Sunday, December 21, 2014

Winter Solstice: Looking into the Light

Gathering Light 28A   60x60"   Oil on canvas  ©2014 Janice Mason Steeves

In my work this past year, I have been focusing on light, preparing for my exhibition in January at Gallery Stratford, in Stratford, Ontario.  I write this on the Winter Solstice, the longest night of the year.  

Ancient people knew about light.  They spent hundreds of years building stone circles and passage graves, orienting them to the sunlight or moonlight at solstices and equinoxes. Light was sacred to them.  

Inner light and the oneness of the world were ideas sacred to the monks on Iona.  Besides spending time this past fall visiting a passage grave in Ireland, and walking the ancient stone circle of Callanish on the Isle of Lewis, I attended a retreat on the island of Iona in Scotland. It was here that Celtic Christianity was brought into Europe.  I decided to metaphorically gather some of that light--from Iona and from the passage graves and stone circles-- and bring it home to translate into paintings.  I call my exhibition, Gathering Light.

The idea of mystery and creativity surrounds the darkest months of the year,  Winter Solstice has long been thought of as a time of death and rebirth when Nature’s innate powers and our own souls are renewed. There is a sense of longing and turning inward as the cycle of the year ends and the earth slowly begins to turn back toward the sun.  It's a good time to focus on gratitude.  

In my own life, I am grateful for  many things: my beautiful family, my friends, good health, my dog, a comfortable home and the opportunity to travel. This year, I am especially grateful for the gift of creativity.  It has been a very exciting year for me as I moved into a cycle of paintings that seemed to appear as if by magic.  We learned to work together the paintings and I, with me sometimes feeling like the assistant (to paraphrase a quotation of Richard Diebenkorn's.)  Of course, magic has taken over thirty years of diligent work to finally land at my doorstep.  But it has at last arrived. And I am grateful.

I pass along this beautiful Winter Solstice blessing, written by theologian and poet, Jan Richardson.

Blessing for the Longest Night

All throughout these months
as the shadows
have lengthened,
this blessing has been
gathering itself,
making ready,
preparing for
this night.

It has practiced
walking in the dark,
traveling with
its eyes closed,
feeling its way
by memory
by touch
by the pull of the moon
even as it wanes.

So believe me
when I tell you
this blessing will
reach you
even if you
have not light enough
to read it;
it will find you
even though you cannot
see it coming.

You will know
the moment of its
by your release
of the breath
you have held
so long;
a loosening
of the clenching
in your hands,
of the clutch
around your heart;
a thinning
of the darkness
that had drawn itself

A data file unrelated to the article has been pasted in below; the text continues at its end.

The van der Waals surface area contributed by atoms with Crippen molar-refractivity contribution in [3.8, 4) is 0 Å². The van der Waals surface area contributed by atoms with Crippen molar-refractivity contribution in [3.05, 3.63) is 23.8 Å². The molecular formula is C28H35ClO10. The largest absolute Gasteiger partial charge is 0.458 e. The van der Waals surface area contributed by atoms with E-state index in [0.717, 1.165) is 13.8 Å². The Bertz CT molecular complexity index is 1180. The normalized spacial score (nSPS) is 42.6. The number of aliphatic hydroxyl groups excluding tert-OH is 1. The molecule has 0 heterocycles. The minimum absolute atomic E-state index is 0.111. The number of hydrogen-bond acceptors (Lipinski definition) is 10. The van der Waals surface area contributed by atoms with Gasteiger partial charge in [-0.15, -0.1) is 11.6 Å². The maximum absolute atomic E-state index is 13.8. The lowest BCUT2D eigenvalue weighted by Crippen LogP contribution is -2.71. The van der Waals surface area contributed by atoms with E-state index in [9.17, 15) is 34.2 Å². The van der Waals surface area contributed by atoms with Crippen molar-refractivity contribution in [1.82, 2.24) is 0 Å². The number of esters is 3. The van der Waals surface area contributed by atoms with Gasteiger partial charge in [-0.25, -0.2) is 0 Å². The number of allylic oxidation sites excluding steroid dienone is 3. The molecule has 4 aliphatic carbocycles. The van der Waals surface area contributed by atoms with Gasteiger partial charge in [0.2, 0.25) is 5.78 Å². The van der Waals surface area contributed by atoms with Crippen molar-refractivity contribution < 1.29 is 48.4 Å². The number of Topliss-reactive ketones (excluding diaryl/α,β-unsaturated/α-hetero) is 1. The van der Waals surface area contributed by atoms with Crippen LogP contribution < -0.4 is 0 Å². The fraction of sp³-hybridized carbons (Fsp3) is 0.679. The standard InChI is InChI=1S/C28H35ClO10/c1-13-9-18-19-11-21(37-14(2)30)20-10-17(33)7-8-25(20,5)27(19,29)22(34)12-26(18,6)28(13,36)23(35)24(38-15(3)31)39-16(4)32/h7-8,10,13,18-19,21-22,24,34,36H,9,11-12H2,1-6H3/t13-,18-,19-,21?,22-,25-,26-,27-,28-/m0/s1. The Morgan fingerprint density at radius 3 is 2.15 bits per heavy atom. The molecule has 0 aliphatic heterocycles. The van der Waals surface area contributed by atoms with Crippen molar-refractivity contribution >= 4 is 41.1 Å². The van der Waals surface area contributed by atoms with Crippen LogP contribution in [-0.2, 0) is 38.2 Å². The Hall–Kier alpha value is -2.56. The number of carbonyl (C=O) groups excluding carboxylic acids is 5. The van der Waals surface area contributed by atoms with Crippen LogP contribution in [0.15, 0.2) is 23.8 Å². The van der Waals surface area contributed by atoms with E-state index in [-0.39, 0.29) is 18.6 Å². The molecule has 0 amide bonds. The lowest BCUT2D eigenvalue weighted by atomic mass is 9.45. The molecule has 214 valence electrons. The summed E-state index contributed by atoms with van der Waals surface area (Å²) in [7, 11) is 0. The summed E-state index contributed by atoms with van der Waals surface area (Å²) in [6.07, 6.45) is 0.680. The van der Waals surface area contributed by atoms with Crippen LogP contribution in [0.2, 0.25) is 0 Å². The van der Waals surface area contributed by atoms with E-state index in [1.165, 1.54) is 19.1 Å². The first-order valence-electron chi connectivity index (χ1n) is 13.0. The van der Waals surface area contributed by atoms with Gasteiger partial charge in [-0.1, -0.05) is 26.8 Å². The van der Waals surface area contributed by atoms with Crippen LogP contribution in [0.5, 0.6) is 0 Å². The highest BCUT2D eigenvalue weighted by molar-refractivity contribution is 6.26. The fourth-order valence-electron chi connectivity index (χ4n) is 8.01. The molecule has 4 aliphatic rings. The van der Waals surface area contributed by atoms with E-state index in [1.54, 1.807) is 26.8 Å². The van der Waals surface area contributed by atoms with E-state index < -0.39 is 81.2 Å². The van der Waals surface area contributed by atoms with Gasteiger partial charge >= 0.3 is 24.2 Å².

around you.

This blessing
does not mean
to take the night away
but it knows
its hidden roads,
knows the resting spots
along the path,
knows what it means
to travel
in the company
of a friend.

So when
this blessing comes,
take its hand.
Get up.
Set out on the road
you cannot see.

This is the night
when you can trust
that any direction
you go,
you will be walking
toward the dawn.

Tuesday, December 2, 2014

The Importance of Creating a Sacred Space

Gathering Light 27   60x60"  Oil on canvas ©2014 Janice Mason Steeves

"To have a sacred place is an absolute necessity for anybody today. You must have a room or a certain hour of the day or so, where you do not know who your friends are, you don't know what you owe anybody or what they owe you. This is a place where you can simply experience and bring forth what you are and what you might be." Joseph Campbell

In an earlier post, I wrote about my own process of lighting a candle as I begin my day in the studio .  And in my workshops, I have a little ritual of beginning.  I start each day with a meditation or a poem. I read poems by Mary Oliver or David Whyte or John O'Donohue among others.

At home, I like to start each day slowly and quietly.  When my children were little, I would wake up before them to have a few quiet moments before the hectic day began.  And in the same way, I like to approach my day of work in the studio in a quiet, thoughtful manner: lighting a candle, meditating sometimes and/or writing in my journal. It's a way of leaving worries for a while outside the door, so that the space becomes a place of freedom and my painting practice, a meditation.

That's not to say that the process always flows smoothly.  I have times where nothing is going right, and I become really frustrated.  When that happens, I make some tea, sit down in my studio chair for a moment and take a break.  To put myself back in that calm space, I close my eyes, take a couple of deep breaths, and let go of what I wanted the painting to be. It is easier to do the longer I have practised it.  I can tell when I am in the space.  And from that place, I begin again.

In the romp of a book called, "Outrageous Openness" by Tosha Silver, there is a quote by the writer, Joyce Carol Oates.  She says, "I never understand when people make a fuss over me as a writer.  I'm just the garden hose that the water sprays through."

To be the garden hose, it's important to give yourself a few moments to set your space for the day, to be clear for a time. No water can flow through a hose that has knots in it.